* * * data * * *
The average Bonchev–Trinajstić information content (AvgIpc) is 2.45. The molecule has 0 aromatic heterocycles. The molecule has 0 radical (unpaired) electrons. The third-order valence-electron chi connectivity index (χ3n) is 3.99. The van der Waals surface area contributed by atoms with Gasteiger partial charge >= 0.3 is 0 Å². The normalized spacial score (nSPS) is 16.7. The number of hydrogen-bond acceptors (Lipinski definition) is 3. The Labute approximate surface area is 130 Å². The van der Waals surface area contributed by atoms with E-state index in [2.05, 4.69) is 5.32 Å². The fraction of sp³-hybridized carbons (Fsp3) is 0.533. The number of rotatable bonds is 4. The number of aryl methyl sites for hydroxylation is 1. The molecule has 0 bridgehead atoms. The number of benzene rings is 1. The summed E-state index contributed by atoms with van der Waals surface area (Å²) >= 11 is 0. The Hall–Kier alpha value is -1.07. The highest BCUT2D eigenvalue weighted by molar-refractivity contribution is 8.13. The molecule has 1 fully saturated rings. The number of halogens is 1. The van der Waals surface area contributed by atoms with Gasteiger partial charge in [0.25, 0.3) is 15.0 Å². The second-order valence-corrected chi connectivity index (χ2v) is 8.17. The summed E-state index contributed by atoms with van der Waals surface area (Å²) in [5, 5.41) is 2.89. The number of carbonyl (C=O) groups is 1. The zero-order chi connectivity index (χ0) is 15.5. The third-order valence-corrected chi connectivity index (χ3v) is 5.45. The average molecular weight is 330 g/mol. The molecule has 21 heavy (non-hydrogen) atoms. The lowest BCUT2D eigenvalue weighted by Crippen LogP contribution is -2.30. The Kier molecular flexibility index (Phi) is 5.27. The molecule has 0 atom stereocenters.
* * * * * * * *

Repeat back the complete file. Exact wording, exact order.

The average Bonchev–Trinajstić information content (AvgIpc) is 2.45. The molecule has 0 aromatic heterocycles. The molecule has 0 radical (unpaired) electrons. The third-order valence-electron chi connectivity index (χ3n) is 3.99. The van der Waals surface area contributed by atoms with Gasteiger partial charge >= 0.3 is 0 Å². The normalized spacial score (nSPS) is 16.7. The number of hydrogen-bond acceptors (Lipinski definition) is 3. The Labute approximate surface area is 130 Å². The van der Waals surface area contributed by atoms with E-state index in [2.05, 4.69) is 5.32 Å². The fraction of sp³-hybridized carbons (Fsp3) is 0.533. The number of rotatable bonds is 4. The number of aryl methyl sites for hydroxylation is 1. The molecule has 0 bridgehead atoms. The number of benzene rings is 1. The summed E-state index contributed by atoms with van der Waals surface area (Å²) >= 11 is 0. The Hall–Kier alpha value is -1.07. The highest BCUT2D eigenvalue weighted by molar-refractivity contribution is 8.13. The molecule has 1 fully saturated rings. The number of halogens is 1. The van der Waals surface area contributed by atoms with Gasteiger partial charge in [0.25, 0.3) is 15.0 Å². The second-order valence-corrected chi connectivity index (χ2v) is 8.17. The summed E-state index contributed by atoms with van der Waals surface area (Å²) in [5, 5.41) is 2.89. The number of carbonyl (C=O) groups is 1. The zero-order chi connectivity index (χ0) is 15.5. The third-order valence-corrected chi connectivity index (χ3v) is 5.45. The average molecular weight is 330 g/mol. The molecule has 21 heavy (non-hydrogen) atoms. The lowest BCUT2D eigenvalue weighted by Crippen LogP contribution is -2.30. The Kier molecular flexibility index (Phi) is 5.27. The molecule has 0 atom stereocenters.